In the last couple of years there has been much said—and just as much written—about the skills shortage in cybersecurity. This quickly widening gap can be attributed to two influences. On one hand, businesses across all industries are beginning to recognize the need for more robust security measures in all of their increasingly digital processes. At the same time, the skills needed to address these issues are becoming increasingly diverse. There is less information available, however, as to practical ways in which this gap can be addressed at an organizational level.

“It’s easy to find a company that can sell an off-the-shelf cybersecurity solution that addresses one area. But you need corporate knowledge—of the industry, of the business, of the people, and of the culture—to start understanding the total nature of potential threats to an organization. It’s a multifaceted issue.”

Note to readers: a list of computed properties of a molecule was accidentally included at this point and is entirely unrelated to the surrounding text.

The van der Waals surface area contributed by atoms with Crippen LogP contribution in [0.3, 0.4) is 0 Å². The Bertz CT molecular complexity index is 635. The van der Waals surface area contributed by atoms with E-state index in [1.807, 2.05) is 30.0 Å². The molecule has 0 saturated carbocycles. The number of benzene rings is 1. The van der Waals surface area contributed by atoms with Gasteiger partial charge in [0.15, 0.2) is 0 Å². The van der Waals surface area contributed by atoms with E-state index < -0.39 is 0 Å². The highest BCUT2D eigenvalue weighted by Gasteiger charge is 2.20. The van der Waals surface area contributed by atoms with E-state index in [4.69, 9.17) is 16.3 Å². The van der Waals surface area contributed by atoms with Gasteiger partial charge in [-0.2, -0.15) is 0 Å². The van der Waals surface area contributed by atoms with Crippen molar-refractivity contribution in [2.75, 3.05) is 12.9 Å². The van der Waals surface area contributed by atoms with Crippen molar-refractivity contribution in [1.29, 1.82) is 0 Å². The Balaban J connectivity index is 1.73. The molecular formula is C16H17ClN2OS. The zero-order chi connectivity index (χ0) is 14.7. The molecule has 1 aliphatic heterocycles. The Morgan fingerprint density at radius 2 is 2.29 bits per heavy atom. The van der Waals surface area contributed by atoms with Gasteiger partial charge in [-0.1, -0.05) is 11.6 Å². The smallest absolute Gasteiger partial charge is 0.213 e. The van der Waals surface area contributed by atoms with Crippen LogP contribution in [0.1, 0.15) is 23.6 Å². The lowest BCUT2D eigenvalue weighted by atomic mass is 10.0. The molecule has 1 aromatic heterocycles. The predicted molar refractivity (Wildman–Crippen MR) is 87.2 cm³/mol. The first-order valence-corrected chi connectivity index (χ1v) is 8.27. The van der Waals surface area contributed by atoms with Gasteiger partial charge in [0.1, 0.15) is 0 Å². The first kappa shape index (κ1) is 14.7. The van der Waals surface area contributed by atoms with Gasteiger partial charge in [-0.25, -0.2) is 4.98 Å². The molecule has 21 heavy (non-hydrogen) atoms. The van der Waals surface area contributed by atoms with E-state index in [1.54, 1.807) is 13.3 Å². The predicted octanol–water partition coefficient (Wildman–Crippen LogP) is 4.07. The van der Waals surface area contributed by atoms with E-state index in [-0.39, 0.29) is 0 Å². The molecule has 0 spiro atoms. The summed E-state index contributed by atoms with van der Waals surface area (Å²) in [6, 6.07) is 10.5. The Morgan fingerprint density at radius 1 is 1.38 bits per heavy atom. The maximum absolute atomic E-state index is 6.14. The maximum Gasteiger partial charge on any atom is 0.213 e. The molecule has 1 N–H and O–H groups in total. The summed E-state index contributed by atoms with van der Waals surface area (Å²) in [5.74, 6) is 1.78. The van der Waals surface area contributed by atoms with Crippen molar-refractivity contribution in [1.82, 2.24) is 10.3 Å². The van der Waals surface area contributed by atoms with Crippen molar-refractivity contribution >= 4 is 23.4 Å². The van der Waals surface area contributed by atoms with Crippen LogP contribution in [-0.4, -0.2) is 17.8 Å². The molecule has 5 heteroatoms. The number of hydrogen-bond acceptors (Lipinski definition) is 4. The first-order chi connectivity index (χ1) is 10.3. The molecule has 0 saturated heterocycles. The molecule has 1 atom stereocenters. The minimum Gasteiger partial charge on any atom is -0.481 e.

Cybersecurity is a big business, and the sizable paycheck associated with the field is a major attraction for many young programmers. But high staff churn and siloed, incomplete solutions mean that many aspiring security experts are disillusioned early in their careers, or they have fallen into the trap of selling Band-Aids for bullet holes.

Read the full article by Jérôme Desbonnet and Mike Turner to understand how cybersecurity threats have evolved, and what they’re doing to defend them.

Cyberattacks: big risks for business
In 2015, 300 million records were leaked and over $1 billion was stolen in cybercrimes in the United States. Due to pervasiveness of cybersecurity threats, many businesses still feel unprepared.